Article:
The unemployment insurance system was designed with two major goals in mind:
The benefits paid to jobless workers are financed through federal and state unemployment taxes paid by employers like you. To promote the two goals noted above, every state has a system that bases your unemployment tax rate on the amount of benefits that has been paid to your former workers.
This is one of the few times in life when you can influence your tax rate by your own actions. If you fire or lay off workers only when absolutely necessary, use the proper procedures to do it, and routinely contest unemployment benefit claims when you think the worker is ineligible, you can lower your unemployment tax rate. In some states, you can lower your rate to zero, and pay no unemployment taxes at all! On the other hand, if you don't pay attention to these things, you may well find your unemployment taxes eating into your bottom line.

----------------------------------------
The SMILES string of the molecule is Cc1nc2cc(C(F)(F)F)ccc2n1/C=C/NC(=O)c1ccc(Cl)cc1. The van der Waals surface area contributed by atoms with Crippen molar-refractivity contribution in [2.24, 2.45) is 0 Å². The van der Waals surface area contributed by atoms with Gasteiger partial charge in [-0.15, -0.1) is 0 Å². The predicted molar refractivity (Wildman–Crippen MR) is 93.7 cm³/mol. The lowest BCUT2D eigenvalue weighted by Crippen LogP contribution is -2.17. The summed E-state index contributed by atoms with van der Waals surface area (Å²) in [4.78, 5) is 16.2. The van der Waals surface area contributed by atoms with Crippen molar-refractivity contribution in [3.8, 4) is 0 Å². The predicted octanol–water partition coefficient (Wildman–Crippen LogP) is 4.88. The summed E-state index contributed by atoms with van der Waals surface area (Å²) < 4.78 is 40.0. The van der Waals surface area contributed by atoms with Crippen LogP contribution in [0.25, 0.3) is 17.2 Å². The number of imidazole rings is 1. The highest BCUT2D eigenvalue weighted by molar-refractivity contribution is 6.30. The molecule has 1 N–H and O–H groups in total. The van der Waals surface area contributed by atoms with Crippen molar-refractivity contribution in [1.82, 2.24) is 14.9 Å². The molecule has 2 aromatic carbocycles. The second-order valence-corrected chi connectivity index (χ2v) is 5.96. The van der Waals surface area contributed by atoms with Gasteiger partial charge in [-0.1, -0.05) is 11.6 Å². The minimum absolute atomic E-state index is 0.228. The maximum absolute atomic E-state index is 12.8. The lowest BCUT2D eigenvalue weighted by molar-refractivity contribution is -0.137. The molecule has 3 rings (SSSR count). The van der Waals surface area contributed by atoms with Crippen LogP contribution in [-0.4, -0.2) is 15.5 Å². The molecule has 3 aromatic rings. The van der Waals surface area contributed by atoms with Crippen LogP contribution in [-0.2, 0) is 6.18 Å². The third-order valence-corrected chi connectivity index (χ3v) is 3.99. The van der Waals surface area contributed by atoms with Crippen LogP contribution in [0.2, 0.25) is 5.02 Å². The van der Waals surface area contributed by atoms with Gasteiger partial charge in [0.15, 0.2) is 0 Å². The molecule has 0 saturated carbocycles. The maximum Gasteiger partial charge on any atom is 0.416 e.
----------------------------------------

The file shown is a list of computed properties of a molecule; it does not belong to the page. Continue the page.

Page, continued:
To find out more about how the system works and how you can influence your tax rate, you need to know: